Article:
But we can't have that, of course. Too above board.

    The irony of all this is that the self-styled saaaaafety gurus who obsess and preach and prattle about things like crashworthiness scores are precisely the ones responsible for the deceptive, dishonest IIHS and NHTSA crash ratings system. You'd think these people would want to warn the public about the inherent, built-in dangers of smaller, lighter cars relative to larger, heavier ones. It's no different than wearing - or not wearing - a seat belt. To argue (or allow people to believe) that a smaller car is just as "safe" as a larger/heavier car because it received a "good" rating in crash tests not governed by an across-the-board standard is the functional equivalent of letting people believe they're just as safe riding unbuckled as buckled up.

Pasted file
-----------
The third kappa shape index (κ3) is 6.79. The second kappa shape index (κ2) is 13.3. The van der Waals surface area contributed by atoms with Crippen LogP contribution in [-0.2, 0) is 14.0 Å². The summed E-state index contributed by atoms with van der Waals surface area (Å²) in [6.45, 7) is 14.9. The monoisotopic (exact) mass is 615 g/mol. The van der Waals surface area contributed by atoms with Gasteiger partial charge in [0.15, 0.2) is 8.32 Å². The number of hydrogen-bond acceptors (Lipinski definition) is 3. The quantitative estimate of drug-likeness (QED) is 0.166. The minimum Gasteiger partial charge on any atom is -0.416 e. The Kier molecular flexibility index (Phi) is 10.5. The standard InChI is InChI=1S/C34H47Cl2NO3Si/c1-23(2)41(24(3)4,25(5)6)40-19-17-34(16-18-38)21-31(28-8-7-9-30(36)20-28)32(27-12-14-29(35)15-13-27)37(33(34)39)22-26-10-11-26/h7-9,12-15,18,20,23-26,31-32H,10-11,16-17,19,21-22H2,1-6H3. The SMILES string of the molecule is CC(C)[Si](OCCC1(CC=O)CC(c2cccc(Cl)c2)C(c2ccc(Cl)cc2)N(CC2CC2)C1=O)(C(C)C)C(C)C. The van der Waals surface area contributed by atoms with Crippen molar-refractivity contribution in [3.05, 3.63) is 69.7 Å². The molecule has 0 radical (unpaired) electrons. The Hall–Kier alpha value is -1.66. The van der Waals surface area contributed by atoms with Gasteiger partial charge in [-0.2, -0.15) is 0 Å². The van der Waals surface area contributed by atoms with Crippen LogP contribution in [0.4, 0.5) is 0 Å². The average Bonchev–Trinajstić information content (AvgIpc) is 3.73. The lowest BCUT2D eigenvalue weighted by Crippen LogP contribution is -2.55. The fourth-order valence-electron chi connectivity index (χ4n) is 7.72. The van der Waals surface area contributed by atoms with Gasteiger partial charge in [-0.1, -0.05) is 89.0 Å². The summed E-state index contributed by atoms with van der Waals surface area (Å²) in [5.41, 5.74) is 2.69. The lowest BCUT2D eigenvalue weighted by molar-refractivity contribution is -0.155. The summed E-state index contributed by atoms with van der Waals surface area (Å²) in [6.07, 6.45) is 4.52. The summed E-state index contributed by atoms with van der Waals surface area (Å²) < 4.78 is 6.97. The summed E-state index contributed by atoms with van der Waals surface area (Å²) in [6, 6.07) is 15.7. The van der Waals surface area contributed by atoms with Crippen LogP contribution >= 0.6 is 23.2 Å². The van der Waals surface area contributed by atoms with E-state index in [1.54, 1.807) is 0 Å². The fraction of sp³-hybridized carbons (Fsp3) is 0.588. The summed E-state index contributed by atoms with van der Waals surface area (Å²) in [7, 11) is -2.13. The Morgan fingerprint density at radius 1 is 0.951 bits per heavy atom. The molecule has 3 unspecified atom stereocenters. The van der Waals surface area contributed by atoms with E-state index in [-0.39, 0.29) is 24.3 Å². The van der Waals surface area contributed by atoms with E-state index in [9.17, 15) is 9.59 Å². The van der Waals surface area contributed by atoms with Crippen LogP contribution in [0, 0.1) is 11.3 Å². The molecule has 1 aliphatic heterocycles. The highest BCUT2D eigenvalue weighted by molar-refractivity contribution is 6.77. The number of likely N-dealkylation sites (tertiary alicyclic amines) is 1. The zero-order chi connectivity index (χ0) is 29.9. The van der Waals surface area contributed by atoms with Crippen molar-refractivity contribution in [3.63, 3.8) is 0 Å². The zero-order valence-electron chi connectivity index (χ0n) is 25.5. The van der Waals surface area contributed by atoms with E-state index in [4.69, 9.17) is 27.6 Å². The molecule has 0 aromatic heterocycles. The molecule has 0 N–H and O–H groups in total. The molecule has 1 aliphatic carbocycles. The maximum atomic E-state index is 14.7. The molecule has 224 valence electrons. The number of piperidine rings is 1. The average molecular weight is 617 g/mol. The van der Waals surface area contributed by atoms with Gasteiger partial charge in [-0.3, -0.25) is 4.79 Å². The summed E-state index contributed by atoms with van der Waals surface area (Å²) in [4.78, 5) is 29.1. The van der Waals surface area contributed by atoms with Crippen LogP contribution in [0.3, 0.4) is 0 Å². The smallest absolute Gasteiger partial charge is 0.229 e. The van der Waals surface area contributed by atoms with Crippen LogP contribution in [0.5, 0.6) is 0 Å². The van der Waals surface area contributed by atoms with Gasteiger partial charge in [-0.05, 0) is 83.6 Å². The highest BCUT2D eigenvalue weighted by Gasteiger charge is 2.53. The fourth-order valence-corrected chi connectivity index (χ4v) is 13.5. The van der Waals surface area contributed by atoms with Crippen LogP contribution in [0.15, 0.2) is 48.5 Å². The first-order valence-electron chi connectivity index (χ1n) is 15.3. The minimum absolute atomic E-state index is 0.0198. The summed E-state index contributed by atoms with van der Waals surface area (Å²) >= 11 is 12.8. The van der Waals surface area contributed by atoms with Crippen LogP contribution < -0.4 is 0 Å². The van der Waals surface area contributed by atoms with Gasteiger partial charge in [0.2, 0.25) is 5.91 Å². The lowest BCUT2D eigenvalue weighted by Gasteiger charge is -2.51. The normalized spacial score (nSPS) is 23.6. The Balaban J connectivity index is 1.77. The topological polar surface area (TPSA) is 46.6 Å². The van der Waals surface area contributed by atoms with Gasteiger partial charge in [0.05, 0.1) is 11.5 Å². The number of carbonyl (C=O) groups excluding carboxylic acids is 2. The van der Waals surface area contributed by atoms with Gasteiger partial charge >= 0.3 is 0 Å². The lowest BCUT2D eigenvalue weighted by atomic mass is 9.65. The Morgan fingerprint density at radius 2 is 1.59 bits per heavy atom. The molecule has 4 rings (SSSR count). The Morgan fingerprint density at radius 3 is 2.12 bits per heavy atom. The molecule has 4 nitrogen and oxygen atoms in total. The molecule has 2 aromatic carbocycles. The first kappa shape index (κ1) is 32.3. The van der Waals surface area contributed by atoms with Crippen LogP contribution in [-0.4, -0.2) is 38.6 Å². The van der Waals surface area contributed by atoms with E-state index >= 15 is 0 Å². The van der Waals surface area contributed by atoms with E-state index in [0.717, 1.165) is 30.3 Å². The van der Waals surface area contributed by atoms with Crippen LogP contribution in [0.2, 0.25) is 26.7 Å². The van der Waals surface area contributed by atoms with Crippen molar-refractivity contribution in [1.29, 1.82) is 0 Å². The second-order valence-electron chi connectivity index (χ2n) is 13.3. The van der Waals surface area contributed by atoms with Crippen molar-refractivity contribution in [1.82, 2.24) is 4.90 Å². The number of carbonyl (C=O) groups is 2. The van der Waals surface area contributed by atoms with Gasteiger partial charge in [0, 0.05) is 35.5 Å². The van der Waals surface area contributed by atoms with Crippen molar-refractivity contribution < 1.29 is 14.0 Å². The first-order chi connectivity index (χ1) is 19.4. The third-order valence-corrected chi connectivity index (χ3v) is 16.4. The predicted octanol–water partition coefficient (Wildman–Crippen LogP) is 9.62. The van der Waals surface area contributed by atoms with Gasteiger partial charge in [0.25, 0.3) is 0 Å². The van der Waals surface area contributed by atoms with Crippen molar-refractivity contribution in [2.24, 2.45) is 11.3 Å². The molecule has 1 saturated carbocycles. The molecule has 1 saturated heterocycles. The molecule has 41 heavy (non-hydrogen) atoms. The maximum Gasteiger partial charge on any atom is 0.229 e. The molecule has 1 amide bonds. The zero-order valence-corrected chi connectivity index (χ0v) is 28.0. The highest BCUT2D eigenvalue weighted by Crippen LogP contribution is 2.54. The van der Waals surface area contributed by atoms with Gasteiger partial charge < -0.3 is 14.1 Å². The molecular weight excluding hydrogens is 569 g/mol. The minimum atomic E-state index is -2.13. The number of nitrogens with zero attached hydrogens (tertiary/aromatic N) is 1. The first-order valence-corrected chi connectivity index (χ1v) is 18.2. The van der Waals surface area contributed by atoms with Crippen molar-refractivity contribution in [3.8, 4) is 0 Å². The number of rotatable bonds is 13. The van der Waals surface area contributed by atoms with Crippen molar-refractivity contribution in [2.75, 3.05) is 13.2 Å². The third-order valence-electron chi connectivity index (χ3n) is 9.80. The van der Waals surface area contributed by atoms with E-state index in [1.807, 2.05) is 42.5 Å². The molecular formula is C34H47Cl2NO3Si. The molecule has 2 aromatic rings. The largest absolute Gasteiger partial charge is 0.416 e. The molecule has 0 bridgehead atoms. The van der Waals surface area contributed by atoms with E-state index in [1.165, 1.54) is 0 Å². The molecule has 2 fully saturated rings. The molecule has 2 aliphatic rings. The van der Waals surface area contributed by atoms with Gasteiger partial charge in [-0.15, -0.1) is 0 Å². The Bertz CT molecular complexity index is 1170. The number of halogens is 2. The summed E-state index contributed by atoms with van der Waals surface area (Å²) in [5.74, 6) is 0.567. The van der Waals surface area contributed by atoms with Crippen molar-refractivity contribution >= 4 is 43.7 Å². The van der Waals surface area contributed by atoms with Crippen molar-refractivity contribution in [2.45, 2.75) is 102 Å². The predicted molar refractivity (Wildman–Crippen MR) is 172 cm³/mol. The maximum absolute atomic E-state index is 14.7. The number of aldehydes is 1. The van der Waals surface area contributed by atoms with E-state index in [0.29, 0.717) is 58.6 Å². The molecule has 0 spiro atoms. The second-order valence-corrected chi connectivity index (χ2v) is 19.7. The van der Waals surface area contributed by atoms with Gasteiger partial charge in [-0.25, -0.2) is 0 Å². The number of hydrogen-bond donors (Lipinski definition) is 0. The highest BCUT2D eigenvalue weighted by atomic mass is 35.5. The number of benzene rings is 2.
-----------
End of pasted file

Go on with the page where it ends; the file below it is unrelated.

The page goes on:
It's actually quite surprising that lawyers haven't seized on this business and filed a mighty class-action lawsuit on behalf of all the people - probably tens of thousands of them - who have been injured or even killed in smaller cars they assumed were he most crashworthy things on the road - based on "good" rankings and all those happy golden stars.

    It seems clear the real push is not for occupant safety; if it were, we'd hear a lot more about the virtues of bigger, heavier vehices - instead of the constant barrage of negative press about "gas hogs" and so on. Rather, the object seems to be to try to gull people into buying smaller, lighter cars by making them appear to be as safe as larger vehicles - even though they almost never are or can be, given the realities of physical laws.